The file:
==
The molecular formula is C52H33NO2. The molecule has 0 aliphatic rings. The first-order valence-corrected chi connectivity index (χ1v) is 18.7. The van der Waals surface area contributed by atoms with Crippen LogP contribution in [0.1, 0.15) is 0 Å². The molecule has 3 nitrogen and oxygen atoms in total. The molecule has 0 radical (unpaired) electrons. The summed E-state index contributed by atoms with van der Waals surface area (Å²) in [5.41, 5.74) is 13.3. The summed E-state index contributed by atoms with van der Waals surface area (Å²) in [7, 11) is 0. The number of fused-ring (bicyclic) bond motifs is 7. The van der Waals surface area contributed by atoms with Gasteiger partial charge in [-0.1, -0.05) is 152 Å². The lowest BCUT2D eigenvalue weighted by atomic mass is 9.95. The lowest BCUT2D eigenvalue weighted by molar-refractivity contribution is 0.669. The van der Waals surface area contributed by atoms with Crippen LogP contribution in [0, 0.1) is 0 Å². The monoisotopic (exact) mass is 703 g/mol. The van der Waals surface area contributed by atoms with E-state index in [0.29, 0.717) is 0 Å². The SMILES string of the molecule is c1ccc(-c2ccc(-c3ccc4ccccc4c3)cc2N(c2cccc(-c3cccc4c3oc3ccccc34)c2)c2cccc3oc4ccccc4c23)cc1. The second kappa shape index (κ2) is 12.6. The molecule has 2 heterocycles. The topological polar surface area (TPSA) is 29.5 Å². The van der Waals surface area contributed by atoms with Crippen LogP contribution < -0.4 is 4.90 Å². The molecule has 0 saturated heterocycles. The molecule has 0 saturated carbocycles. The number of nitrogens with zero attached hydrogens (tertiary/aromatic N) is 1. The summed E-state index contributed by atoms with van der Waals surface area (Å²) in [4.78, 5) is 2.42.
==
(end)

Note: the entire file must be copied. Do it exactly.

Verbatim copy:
The molecular formula is C52H33NO2. The molecule has 0 aliphatic rings. The first-order valence-corrected chi connectivity index (χ1v) is 18.7. The van der Waals surface area contributed by atoms with Crippen LogP contribution in [0.1, 0.15) is 0 Å². The molecule has 3 nitrogen and oxygen atoms in total. The molecule has 0 radical (unpaired) electrons. The summed E-state index contributed by atoms with van der Waals surface area (Å²) in [5.41, 5.74) is 13.3. The summed E-state index contributed by atoms with van der Waals surface area (Å²) in [7, 11) is 0. The number of fused-ring (bicyclic) bond motifs is 7. The van der Waals surface area contributed by atoms with Gasteiger partial charge in [-0.1, -0.05) is 152 Å². The lowest BCUT2D eigenvalue weighted by atomic mass is 9.95. The lowest BCUT2D eigenvalue weighted by molar-refractivity contribution is 0.669. The van der Waals surface area contributed by atoms with Crippen LogP contribution in [0, 0.1) is 0 Å². The monoisotopic (exact) mass is 703 g/mol. The van der Waals surface area contributed by atoms with E-state index in [0.29, 0.717) is 0 Å². The SMILES string of the molecule is c1ccc(-c2ccc(-c3ccc4ccccc4c3)cc2N(c2cccc(-c3cccc4c3oc3ccccc34)c2)c2cccc3oc4ccccc4c23)cc1. The second kappa shape index (κ2) is 12.6. The molecule has 2 heterocycles. The topological polar surface area (TPSA) is 29.5 Å². The van der Waals surface area contributed by atoms with Crippen LogP contribution < -0.4 is 4.90 Å². The molecule has 0 saturated heterocycles. The molecule has 0 saturated carbocycles. The number of nitrogens with zero attached hydrogens (tertiary/aromatic N) is 1. The summed E-state index contributed by atoms with van der Waals surface area (Å²) in [4.78, 5) is 2.42.